In the case at bar the child, then a month old, was received by these parties who were neither his natural nor adoptive parents. Since his natural parents have abandoned him, he has known only one father and one mother, these litigants, and bears their surname. Upon the dissolution of their marriage there is no natural or adoptive parent who may be held responsible for the support of the child. Unless the parties to this suit are found to be responsible for the child's support he would be subject to the jurisdiction of this court for placement in a private home or in "a society duly incorporated under the laws of this State for the care of children." N.J.S.A. 9:2-9, 9:2-11.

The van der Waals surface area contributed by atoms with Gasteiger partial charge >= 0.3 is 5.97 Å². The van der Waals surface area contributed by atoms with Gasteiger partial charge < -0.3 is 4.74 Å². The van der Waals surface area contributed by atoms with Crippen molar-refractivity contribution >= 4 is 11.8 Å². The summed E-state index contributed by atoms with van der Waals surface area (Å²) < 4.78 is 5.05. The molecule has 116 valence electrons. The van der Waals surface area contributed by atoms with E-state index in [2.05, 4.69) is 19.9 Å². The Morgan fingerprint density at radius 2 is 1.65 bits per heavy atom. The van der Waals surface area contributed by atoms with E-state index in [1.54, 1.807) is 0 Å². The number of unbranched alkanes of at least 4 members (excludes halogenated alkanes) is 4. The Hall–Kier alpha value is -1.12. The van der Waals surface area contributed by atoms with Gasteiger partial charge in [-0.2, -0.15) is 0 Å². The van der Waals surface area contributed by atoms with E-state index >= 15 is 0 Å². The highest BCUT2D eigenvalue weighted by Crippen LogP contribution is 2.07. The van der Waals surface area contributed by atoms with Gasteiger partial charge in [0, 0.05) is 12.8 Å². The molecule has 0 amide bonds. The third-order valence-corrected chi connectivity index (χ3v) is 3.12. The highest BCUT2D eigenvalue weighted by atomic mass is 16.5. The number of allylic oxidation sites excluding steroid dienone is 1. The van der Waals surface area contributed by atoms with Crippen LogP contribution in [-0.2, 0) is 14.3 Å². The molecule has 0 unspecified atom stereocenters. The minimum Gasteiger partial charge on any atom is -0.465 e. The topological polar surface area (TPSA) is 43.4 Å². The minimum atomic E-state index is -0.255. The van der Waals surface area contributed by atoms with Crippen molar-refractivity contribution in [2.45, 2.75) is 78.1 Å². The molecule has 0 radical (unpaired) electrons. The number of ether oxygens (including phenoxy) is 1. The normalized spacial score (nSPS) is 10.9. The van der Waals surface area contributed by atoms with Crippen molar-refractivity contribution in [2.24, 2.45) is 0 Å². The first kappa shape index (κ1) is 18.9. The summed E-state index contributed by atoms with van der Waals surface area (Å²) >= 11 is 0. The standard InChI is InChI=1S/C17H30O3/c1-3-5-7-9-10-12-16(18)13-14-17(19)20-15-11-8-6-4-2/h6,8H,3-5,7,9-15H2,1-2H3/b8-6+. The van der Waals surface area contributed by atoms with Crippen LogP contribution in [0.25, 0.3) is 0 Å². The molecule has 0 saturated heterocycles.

The application of the doctrine of equitable estoppel must be considered before the conclusion that the obligation of defendant ceases in accordance with the law of in loco parentis.
Equitable estoppel is that principle by which a party who knows or should know the truth is absolutely precluded both by law and in equity, from denying or asserting the contrary of, any material fact which, by his words or conduct, affirmative or negative, intentionally or through culpable negligence, he has induced another, who was excusably ignorant of the true facts and who had a right to rely upon such words or conduct, to believe and act upon them thereby, as a consequence reasonably to be anticipated, changing his position in such a way that he would suffer injury if such denial or contrary assertion was allowed. [28 Am. Jur.2d, Estoppel and Waiver, § 27, at 627]